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Cover Story Series> Business
UPDATED: February 4, 2013 NO. 6 FEBRUARY 7, 2013
A New Starting Point

At a recent press conference in Beijing, the National Bureau of Statistics (NBS), China's highest authoritative agency in charge of collecting and analyzing data concerning national economic and social development, disclosed for the first time since 2000 the country's Gini coefficient between 2003 and 2012. Also known as the Gini index, the figure is commonly used to measure the disparity of wealth among a country's citizens.

The NBS statistics show that the Gini coefficient averaged 0.482 during the past decade, hitting 0.491 at its highest point in 2008 and last year's figure standing at 0.474, higher than the global average of 0.44 published by the World Bank for 2010, and well above the warning threshold of 0.4 set by the UN. The finding serves as yet another confirmation that income inequality is on the rise in the country.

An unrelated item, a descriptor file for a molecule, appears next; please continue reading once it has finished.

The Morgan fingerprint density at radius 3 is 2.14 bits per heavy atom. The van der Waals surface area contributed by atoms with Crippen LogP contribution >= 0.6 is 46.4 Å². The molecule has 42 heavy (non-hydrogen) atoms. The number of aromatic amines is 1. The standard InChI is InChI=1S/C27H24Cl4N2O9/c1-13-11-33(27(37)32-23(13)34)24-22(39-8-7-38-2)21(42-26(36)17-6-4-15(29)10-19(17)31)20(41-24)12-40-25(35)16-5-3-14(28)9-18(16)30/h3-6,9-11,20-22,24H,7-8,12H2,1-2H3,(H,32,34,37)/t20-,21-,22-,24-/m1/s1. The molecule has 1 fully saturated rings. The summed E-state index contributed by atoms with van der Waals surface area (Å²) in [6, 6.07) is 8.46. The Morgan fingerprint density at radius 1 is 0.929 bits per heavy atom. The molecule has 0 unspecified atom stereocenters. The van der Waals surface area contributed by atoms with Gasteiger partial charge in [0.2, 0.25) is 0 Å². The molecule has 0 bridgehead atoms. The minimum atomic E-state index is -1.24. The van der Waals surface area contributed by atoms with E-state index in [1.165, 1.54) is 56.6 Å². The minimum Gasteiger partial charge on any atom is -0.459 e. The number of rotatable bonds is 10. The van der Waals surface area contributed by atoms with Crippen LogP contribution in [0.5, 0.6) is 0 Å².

Admittedly, along with China's booming economic development, widening wealth disparities have emerged between different regions and industries, as well as among various groups of the social stratum. The NBS data suggest that the urban income level is generally three times higher than that of rural areas, while the gap between individual citizens in the highest paid positions and their lowest earning counterparts shows another stark difference, with as much as four times greater wealth. Such a scenario will not only affect the overall healthy development of the nation, but also deviates from a "fundamental principle of socialism with Chinese characteristics" as laid down at the 18th Communist Party of China (CPC) National Congress last November—the pursuit of common prosperity for all Chinese.

The NBS announcement of the disheartening Gini coefficient does offer one piece of good news for the country of over 1.3 billion people: At the very least, it has once again sounded the alarm about the widening wealth divide in China, while demonstrating that the ruling CPC is paying appropriate attention to this critical issue. More importantly, the publicized data may be taken as a new starting point for the long overdue reform of a nationwide income distribution system, as they will form the basis of consensus and help bring out the reform scheme as soon as possible.

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